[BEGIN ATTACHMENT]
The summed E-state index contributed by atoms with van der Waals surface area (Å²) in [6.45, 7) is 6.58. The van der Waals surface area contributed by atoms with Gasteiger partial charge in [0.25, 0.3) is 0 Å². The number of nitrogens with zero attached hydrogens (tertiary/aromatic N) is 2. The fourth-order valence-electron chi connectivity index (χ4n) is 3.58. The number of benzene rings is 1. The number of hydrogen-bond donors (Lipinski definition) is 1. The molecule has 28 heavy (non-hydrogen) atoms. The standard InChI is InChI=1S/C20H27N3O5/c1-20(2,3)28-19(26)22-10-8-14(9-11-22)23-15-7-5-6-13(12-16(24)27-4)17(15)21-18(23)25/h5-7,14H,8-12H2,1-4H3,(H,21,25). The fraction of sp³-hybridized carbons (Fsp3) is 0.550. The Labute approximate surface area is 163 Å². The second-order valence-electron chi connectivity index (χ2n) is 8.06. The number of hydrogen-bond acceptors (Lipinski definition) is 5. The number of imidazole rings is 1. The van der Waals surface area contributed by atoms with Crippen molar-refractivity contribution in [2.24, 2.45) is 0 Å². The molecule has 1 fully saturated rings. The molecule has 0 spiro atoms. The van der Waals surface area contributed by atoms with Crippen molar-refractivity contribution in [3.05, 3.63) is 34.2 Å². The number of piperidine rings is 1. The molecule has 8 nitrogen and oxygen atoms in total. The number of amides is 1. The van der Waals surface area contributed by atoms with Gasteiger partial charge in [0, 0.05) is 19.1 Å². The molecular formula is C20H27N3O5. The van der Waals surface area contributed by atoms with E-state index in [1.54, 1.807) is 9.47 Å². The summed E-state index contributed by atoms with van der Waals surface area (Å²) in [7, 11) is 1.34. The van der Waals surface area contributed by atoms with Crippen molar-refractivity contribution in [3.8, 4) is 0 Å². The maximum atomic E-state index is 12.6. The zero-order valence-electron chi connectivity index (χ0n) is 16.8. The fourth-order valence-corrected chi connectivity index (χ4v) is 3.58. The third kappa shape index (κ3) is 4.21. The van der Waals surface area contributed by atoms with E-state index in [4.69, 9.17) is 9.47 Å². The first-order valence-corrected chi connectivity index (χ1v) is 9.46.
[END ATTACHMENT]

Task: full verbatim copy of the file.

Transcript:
The summed E-state index contributed by atoms with van der Waals surface area (Å²) in [6.45, 7) is 6.58. The van der Waals surface area contributed by atoms with Gasteiger partial charge in [0.25, 0.3) is 0 Å². The number of nitrogens with zero attached hydrogens (tertiary/aromatic N) is 2. The fourth-order valence-electron chi connectivity index (χ4n) is 3.58. The number of benzene rings is 1. The number of hydrogen-bond donors (Lipinski definition) is 1. The molecule has 28 heavy (non-hydrogen) atoms. The standard InChI is InChI=1S/C20H27N3O5/c1-20(2,3)28-19(26)22-10-8-14(9-11-22)23-15-7-5-6-13(12-16(24)27-4)17(15)21-18(23)25/h5-7,14H,8-12H2,1-4H3,(H,21,25). The fraction of sp³-hybridized carbons (Fsp3) is 0.550. The Labute approximate surface area is 163 Å². The second-order valence-electron chi connectivity index (χ2n) is 8.06. The number of hydrogen-bond acceptors (Lipinski definition) is 5. The number of imidazole rings is 1. The van der Waals surface area contributed by atoms with Crippen molar-refractivity contribution in [2.24, 2.45) is 0 Å². The molecule has 1 fully saturated rings. The molecule has 0 spiro atoms. The van der Waals surface area contributed by atoms with Crippen molar-refractivity contribution in [3.05, 3.63) is 34.2 Å². The number of piperidine rings is 1. The molecule has 8 nitrogen and oxygen atoms in total. The number of amides is 1. The van der Waals surface area contributed by atoms with Gasteiger partial charge in [0, 0.05) is 19.1 Å². The molecular formula is C20H27N3O5. The van der Waals surface area contributed by atoms with E-state index in [1.54, 1.807) is 9.47 Å². The summed E-state index contributed by atoms with van der Waals surface area (Å²) in [7, 11) is 1.34. The van der Waals surface area contributed by atoms with Crippen molar-refractivity contribution in [3.8, 4) is 0 Å². The maximum atomic E-state index is 12.6. The zero-order valence-electron chi connectivity index (χ0n) is 16.8. The fourth-order valence-corrected chi connectivity index (χ4v) is 3.58. The third kappa shape index (κ3) is 4.21. The van der Waals surface area contributed by atoms with E-state index in [4.69, 9.17) is 9.47 Å². The first-order valence-corrected chi connectivity index (χ1v) is 9.46.